Scale-up studies and equivalency testing will be necessary to ensure consistent product performance as the CMO ramps up the manufacturing volume. (Credit: Web Industries Inc.)

For medical device developers and original equipment manufacturers (OEMs), the transition from prototype to commercial-scale production with a contract manufacturing organization (CMO) shouldn’t feel like a leap of faith across a giant chasm. The technology transfer phase, in particular, can mean different things to different people. By better understanding technology transfer’s purpose and priorities, device designers and their CMO partners can embark on this important stage more unified in their shared goals. This article offers a roadmap for what to expect during the tech transfer phase of the medical device product life cycle.

Tech Transfer’s Place in the Product Life Cycle

What is technology transfer and where does it fit within the product life cycle? It’s the life cycle stage nestled between project planning and commercial production (see Figure 1). During tech transfer, the CMO determines how to best manufacture a product on the developer/OEM’s behalf — economically and at high volumes. Not to be confused with product development, technology transfer is focused on manufacturing process development. Whereas product development prioritizes usability and performance, process development prioritizes manufacturability. Tech transfer’s objective is to produce a quality product consistently and cost-effectively, while achieving all of the designer/OEM’s physical and performance requirements for the device.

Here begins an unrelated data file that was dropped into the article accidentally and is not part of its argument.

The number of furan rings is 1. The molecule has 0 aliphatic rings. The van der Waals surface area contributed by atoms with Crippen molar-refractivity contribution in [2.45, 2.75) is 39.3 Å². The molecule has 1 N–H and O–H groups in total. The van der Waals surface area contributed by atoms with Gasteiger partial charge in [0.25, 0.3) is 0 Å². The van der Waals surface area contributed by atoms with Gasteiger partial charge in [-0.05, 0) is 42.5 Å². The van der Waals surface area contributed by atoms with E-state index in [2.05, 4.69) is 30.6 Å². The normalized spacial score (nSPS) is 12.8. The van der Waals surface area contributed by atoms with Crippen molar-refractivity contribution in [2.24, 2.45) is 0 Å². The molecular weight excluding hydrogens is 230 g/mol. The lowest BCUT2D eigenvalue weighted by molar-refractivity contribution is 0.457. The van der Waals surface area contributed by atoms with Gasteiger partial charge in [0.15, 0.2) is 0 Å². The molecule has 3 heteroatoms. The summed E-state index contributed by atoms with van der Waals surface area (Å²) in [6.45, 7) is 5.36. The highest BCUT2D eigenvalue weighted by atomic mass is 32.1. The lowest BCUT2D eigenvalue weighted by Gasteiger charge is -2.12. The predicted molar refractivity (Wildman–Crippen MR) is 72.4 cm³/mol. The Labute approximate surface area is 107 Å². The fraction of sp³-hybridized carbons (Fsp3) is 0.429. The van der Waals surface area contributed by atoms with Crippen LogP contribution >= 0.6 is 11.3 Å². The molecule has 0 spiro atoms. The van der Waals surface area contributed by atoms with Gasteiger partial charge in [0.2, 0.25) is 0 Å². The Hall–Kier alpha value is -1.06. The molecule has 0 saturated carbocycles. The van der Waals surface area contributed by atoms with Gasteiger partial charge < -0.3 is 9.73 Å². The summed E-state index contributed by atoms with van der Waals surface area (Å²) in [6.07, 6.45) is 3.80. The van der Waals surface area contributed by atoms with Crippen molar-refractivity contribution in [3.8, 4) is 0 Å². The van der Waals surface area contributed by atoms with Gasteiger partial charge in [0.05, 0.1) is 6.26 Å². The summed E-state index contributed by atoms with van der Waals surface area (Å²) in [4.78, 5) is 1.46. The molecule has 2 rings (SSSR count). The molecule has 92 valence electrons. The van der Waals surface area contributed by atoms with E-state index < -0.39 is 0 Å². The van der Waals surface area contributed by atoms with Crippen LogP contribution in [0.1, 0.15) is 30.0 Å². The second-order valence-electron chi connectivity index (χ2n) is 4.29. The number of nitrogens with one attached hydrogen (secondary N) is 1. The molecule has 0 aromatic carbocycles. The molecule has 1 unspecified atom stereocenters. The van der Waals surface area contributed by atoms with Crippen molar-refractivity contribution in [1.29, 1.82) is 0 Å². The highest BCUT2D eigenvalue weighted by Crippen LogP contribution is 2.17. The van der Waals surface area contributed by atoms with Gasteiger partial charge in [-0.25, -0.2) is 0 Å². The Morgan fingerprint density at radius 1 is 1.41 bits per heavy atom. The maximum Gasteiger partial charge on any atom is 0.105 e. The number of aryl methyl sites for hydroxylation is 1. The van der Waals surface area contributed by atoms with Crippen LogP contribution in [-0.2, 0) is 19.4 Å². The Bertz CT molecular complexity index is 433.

Device designers, developers, and OEMs can enter into a relationship with a CMO at many different stages in the product life cycle. In an ideal case, the CMO is involved early in the product development process to help with material specification and to consult regarding manufacturability risks and opportunities.

Fig 1. Medical device designers can enter into a relationship with a CMO at many different stages in the product life cycle.

To meet performance and economic objectives, tech transfer often requires the CMO to conceive an entirely different manufacturing process for a device — one that is highly scalable, fast, and efficient. Chances are, the way one device or hundreds of devices are made on the R&D bench or pilot line will need to be transformed, perhaps multiples times, to produce the thousands or millions of devices needed for commercial rollout. During this phase it is possible the CMO will make recommendations in device design for manufacturability.

In many cases, a device designer or startup has produced prototypes or small lots of devices and now needs to meet a much greater demand. The CMO works with the device developer to understand everything there is to know about how the device functions, how it is used, and how it has been manufactured to date, and then creates a plan for how to produce it at commercial-scale quantities.